New Mexico has a rocky gambling history. When the Indian Gaming Regulatory Act was signed by the House in 1989, it looked like New Mexico would be one of the states to cash in on the American Indian casino craze. Politics assured that would not be the situation.
The New Mexico governor Bruce King appointed a panel in 1990 to draft a contract with New Mexico Indian bands. When the panel arrived at an accord with 2 prominent local tribes a year later, the Governor declined to sign the agreement. He held up a deal until 1994.
When a new governor took over in 1995, it appeared that Native gambling in New Mexico was a certainty. But when the new Governor signed the compact with the Amerindian bands, anti-gambling groups were able to tie the deal up in the courts. A New Mexico court ruled that Governor Johnson had out stepped his bounds in signing the deal, thereby costing the state of New Mexico hundreds of thousands of dollars in licensing revenues over the next several years.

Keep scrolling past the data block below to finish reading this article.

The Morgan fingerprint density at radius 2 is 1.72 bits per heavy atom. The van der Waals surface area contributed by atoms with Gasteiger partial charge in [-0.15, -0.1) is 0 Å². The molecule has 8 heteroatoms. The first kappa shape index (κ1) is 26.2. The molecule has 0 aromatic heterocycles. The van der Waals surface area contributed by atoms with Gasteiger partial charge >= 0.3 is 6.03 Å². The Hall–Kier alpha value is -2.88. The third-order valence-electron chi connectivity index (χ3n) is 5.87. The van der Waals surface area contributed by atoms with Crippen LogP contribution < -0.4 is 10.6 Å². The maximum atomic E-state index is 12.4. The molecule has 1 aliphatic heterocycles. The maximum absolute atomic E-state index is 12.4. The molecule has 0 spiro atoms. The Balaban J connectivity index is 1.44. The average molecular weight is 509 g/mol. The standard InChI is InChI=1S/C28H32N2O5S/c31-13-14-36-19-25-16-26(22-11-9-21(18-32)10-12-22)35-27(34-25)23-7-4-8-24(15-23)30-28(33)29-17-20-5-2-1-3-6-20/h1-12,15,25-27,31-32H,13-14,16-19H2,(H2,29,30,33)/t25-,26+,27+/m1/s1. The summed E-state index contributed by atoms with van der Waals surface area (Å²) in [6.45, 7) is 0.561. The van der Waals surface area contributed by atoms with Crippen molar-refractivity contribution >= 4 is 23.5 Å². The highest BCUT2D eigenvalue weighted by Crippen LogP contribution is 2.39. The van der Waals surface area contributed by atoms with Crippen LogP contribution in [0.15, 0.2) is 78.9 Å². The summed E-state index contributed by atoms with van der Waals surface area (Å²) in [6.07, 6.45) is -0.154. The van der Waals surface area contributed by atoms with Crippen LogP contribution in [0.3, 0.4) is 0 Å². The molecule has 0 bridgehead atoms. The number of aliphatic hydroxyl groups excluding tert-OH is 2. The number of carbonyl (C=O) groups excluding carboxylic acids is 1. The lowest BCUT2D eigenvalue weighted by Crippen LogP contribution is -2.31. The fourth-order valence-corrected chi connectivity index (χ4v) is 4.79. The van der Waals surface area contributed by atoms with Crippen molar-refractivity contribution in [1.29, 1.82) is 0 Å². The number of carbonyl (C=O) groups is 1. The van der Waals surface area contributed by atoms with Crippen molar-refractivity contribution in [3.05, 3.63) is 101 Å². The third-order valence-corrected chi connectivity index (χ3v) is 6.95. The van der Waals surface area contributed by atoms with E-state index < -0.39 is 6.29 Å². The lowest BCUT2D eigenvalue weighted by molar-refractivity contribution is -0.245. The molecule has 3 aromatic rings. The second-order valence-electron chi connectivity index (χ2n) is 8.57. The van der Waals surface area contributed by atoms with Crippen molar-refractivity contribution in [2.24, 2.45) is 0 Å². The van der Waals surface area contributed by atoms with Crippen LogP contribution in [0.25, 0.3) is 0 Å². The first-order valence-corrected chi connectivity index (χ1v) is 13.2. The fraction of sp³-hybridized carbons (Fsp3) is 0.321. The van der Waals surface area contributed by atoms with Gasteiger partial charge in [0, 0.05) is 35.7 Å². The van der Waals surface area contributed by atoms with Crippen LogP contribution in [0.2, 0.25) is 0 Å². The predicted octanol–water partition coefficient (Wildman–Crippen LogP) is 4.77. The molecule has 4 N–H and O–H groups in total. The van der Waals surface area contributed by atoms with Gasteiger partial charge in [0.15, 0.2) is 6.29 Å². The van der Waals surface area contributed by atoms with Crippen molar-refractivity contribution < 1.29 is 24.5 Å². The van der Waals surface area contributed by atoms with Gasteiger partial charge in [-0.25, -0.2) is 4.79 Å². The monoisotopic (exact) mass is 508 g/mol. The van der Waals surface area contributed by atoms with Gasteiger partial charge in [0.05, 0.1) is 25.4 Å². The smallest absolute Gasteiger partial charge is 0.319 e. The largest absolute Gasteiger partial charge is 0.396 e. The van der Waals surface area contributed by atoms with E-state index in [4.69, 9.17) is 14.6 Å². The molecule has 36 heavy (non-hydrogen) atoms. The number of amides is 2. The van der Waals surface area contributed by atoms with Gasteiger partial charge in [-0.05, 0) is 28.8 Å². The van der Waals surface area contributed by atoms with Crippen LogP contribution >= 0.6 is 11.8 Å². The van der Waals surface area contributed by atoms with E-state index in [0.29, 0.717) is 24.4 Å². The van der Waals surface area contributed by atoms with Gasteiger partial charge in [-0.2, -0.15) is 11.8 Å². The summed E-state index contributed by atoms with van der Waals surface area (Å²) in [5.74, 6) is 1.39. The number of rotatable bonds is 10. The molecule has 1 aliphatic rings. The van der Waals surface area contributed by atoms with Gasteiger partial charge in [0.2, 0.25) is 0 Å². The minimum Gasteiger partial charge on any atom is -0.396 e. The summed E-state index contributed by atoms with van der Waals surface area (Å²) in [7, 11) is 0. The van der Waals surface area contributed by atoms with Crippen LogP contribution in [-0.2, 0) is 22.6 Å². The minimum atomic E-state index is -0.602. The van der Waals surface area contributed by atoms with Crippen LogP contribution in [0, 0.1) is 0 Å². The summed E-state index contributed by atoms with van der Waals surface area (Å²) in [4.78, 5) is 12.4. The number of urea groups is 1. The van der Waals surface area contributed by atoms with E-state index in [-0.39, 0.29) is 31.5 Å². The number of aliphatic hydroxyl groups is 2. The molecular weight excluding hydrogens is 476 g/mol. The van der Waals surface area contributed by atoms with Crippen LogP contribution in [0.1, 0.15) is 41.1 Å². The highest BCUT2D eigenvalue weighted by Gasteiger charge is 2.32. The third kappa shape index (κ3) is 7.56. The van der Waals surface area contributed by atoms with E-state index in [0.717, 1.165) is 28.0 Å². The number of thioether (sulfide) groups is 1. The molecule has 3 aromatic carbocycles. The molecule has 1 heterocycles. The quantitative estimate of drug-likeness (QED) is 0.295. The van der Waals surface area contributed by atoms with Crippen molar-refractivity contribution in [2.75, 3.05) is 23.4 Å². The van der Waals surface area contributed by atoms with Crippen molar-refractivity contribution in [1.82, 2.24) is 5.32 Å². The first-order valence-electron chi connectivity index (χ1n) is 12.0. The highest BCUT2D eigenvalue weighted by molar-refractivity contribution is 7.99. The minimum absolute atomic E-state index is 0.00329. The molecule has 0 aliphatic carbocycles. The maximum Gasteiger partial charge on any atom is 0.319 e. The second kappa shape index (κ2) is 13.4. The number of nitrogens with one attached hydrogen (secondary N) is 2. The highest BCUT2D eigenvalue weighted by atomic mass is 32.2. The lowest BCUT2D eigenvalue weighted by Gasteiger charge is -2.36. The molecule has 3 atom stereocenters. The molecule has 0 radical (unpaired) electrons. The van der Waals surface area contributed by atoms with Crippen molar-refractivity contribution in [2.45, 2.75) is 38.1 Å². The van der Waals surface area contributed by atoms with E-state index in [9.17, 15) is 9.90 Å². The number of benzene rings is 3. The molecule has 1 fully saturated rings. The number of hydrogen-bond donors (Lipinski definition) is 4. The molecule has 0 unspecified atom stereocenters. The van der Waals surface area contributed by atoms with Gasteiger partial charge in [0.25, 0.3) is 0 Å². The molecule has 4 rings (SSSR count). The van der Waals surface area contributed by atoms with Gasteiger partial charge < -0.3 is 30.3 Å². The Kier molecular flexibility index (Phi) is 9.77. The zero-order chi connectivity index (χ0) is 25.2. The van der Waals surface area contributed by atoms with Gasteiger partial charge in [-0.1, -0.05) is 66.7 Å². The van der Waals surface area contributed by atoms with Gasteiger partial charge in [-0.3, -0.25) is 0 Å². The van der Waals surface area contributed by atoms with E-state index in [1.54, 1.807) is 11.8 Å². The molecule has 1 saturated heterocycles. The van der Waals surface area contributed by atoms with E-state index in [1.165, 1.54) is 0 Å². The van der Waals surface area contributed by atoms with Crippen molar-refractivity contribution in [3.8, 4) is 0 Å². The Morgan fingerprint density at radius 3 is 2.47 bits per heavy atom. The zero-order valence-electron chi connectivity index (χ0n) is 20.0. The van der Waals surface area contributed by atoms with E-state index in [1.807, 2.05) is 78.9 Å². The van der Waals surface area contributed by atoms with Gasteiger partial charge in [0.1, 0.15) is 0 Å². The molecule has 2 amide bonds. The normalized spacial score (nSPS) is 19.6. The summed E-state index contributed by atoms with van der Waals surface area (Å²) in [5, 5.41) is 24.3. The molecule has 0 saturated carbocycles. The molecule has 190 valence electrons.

It took the Compact Negotiation Act, signed by the New Mexico government, to get the process moving on a full compact between the State of New Mexico and its Native bands. A decade had been squandered for gaming in New Mexico, which includes Indian casino Bingo.
The not for profit Bingo industry has grown since Nineteen Ninety-Nine. That year, New Mexico non-profit game owners brought in just $3,048. This number grew to $725,150 in 2000, and surpassed one million dollars in 2001. Non-profit Bingo earnings have grown steadily since then. 2005 witnessed the biggest year, with $1,233,289 earned by the operators.
Bingo is certainly popular in New Mexico. All sorts of owners look for a bit of the action. With hope, the politicians are done batting around gaming as a key issue like they did in the 1990’s. That’s without doubt hopeful thinking.